I am experiencing symptoms of pudendal neuralgia, can your program help?

By: Dr. Brianne Grogan, PT, DPT

YES, Overcome Pelvic Pain is a wonderfully supportive program for symptoms of pudendal neuralgia. The stretches and relaxation techniques help relax the muscles that surround the pudendal nerve, thereby releasing impingement and easing pressure that can irritate the pudendal nerve. The deep relaxation poses and mindset trainings -- and the nutrition component of the Overcome program -- help to lower inflammation, which further reduces pudendal nerve irritation. Please note that these conservative treatments may take several weeks to fully take effect. However; unlike a medication, they aren't "covering up" the pain... rather, they are actually treating the root cause of the pain.

I also encourage you to sit up straight (in other words, don't slouch and tuck your bum under), and/or stand up more often to take pressure off the pudendal nerve. Moving regularly throughout the day is key rather than getting "stuck" in one position! You can combine your movement breaks with "pelvic drop" breaks (which are described in the Overcome program).

Overcome works well on its own for symptoms of pudendal neuralgia, although some people use the program in combination with other types of therapeutic treatment such as a pudendal nerve block. Everyone is different, and you can talk to your doctor about what's best for your particular needs!

Personally, I feel that  starting with the least invasive treatment is best (i.e. Overcome). Go through the program for a few weeks, take things slow, see how you feel, and add other treatment modalities only if needed.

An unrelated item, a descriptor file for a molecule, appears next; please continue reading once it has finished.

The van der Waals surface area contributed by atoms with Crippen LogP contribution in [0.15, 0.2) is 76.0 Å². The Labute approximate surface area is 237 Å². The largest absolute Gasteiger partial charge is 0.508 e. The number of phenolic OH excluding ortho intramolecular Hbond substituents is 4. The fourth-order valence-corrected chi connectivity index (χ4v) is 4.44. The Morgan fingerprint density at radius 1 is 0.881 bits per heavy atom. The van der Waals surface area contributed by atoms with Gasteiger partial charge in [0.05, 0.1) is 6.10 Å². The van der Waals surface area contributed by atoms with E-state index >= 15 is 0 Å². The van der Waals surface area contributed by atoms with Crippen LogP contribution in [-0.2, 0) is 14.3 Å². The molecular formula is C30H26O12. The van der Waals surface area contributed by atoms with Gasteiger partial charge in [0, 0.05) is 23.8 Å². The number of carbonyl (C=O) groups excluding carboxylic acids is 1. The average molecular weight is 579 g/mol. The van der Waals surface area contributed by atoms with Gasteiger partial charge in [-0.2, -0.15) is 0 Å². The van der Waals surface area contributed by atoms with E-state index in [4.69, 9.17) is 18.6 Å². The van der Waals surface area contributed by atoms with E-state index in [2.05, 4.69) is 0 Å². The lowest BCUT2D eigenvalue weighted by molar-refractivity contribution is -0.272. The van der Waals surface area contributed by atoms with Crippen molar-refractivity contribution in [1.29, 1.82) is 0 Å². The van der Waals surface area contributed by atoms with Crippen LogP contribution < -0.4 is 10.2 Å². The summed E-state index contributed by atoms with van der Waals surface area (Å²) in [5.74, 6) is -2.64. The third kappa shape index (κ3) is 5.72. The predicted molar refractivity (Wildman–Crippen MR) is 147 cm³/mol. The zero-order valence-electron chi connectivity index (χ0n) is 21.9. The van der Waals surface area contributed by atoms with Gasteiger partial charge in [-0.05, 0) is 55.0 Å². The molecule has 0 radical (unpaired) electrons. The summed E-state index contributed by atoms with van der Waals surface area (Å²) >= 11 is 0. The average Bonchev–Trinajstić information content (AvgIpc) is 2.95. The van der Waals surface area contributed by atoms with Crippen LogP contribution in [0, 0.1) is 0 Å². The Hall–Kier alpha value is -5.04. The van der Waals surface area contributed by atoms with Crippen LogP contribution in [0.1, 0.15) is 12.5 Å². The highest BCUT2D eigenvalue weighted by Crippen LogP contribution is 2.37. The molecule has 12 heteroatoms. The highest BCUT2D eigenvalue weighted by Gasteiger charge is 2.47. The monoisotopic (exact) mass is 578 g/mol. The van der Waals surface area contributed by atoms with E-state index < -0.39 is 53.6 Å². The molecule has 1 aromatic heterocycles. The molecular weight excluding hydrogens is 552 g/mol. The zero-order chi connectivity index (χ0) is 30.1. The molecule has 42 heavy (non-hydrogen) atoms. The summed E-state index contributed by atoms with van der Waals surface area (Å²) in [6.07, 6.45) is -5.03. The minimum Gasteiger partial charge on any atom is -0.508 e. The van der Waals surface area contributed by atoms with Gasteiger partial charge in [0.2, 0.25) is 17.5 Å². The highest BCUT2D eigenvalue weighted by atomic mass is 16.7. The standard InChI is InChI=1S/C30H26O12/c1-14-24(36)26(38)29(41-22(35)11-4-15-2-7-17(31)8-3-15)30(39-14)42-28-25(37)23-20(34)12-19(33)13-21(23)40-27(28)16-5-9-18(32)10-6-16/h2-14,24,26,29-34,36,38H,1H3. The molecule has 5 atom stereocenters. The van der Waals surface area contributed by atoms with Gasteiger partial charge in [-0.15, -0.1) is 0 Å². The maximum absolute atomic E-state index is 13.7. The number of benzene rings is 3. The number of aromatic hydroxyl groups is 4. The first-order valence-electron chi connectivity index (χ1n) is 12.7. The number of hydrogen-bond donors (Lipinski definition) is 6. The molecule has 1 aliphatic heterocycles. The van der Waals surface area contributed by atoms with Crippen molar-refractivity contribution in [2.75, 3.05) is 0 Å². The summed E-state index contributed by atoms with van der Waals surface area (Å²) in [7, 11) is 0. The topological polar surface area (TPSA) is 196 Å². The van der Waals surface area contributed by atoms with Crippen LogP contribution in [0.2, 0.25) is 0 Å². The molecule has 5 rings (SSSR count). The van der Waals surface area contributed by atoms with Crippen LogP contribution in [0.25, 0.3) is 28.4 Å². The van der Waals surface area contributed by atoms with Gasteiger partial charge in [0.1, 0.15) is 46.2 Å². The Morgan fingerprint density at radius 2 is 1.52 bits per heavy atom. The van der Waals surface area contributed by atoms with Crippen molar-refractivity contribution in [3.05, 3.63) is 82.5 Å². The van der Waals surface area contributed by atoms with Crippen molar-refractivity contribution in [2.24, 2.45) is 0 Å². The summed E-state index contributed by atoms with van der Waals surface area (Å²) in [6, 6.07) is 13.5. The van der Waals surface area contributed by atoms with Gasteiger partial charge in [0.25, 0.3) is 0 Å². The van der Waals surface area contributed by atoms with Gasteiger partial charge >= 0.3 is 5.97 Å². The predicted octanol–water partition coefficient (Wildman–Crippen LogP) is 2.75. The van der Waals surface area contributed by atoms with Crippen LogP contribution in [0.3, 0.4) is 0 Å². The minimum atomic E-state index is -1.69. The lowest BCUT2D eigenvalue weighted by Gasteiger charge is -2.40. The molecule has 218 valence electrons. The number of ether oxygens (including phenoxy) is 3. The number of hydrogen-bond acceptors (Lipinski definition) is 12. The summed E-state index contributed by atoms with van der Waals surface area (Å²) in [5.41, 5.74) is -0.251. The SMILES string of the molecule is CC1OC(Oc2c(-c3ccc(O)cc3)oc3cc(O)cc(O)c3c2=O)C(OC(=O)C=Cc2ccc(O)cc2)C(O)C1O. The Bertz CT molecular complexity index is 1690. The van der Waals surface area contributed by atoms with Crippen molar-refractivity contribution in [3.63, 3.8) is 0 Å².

To sum it up, reducing pelvic floor tension and down-training your nervous system will be helpful for all of your symptoms. This is the exact purpose and goal of Overcome when it's used as directed.

See Overcome Pelvic Pain For Women. See Overcome Pelvic Pain For Men.

What if I don't just feel pain, but also sexual arousal and a stimulation of these areas (vagina or penis, anus, etc.)?

To speak to your question of sexual arousal and stimulation, this could be a result of pudendal neuralgia (which can cause sensitivity and even a swollen feeling in your genital area), or it could be due to a condition known as Persistent Genital Arousal Syndrome (PGAD). PGAD is not well-understood, but it appears to be related -- at least in part -- to tense and overly active pelvic floor muscles... and so, again, the exercises/stretches and relaxation techniques in Overcome Pelvic Pain will be helpful for that as well.

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